According to a new study, one handful of almonds a day may improve your cholesterol. Previous research has shown eating nuts can reduce the risk of coronary heart disease by lowering cholesterol. However, eating more nuts also increases calories, so nuts are generally not recommended for people who need to restrict calories. Researchers from Canada, conducted a study to determine if almonds can reduce heart disease risk by lowering cholesterol. The Almond Board of California and the Canadian government funded the study. 30 patients took part in the study who had high cholesterol.
Participants each went on three different diets. For one month, participants ate a full dose of almonds, which represented just under one quarter of their total daily caloric intake or two handfuls. For the next month, participants included half the amount, or one handful, of almonds in their diet. For the third month, participants ate a low-saturated fat, whole-wheat muffin as a daily snack. The muffin had about the same amount of calories, protein and fat as the almonds. During the different phases, researchers measured cholesterol levels, blood pressure and weight.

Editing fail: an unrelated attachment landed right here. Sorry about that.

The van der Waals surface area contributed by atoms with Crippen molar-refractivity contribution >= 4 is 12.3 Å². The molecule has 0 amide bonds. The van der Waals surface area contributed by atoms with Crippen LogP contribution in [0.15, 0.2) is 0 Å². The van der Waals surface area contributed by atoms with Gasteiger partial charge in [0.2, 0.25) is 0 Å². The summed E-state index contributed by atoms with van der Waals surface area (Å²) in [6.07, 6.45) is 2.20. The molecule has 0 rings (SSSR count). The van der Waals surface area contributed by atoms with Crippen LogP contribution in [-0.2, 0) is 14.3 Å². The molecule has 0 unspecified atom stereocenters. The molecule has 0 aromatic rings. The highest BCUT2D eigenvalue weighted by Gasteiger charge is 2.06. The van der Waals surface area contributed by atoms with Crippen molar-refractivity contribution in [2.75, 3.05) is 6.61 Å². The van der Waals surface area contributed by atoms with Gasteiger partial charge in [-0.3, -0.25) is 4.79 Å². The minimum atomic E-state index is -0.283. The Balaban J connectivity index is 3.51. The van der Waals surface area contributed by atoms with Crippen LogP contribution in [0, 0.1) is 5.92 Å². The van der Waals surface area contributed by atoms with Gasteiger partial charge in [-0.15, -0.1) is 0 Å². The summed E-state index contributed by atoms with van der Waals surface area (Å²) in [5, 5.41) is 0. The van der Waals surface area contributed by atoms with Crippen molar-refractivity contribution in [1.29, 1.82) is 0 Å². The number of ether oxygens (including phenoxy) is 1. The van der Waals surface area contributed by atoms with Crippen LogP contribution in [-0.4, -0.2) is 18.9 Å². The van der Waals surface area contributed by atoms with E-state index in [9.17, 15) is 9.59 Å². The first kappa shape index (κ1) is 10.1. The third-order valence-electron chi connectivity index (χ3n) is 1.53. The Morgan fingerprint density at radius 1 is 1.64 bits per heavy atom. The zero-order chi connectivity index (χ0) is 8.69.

According to the American Heart Association, a good cholesterol level is under 200. At the beginning of the study, participants had an average cholesterol level of 200 milligrams per deciliter. Researchers found that participants reduced their low-density lipoprotein (LDL) or "bad" cholesterol an average of 4.5 percent with the half portion of almonds and 9.4 percent with the full portion. Cholesterol levels did not significantly drop after the muffin phase.
Researchers say they are "impressed" with the results. They say practitioners should encourage patients to eat almonds as part of a healthy balanced diet as long as they are natural or "dry roasted" without added oils or salts. Researchers say the key is for people to substitute nuts, and not add them, to their diet; otherwise the positive effects could be negated because of the additional calories.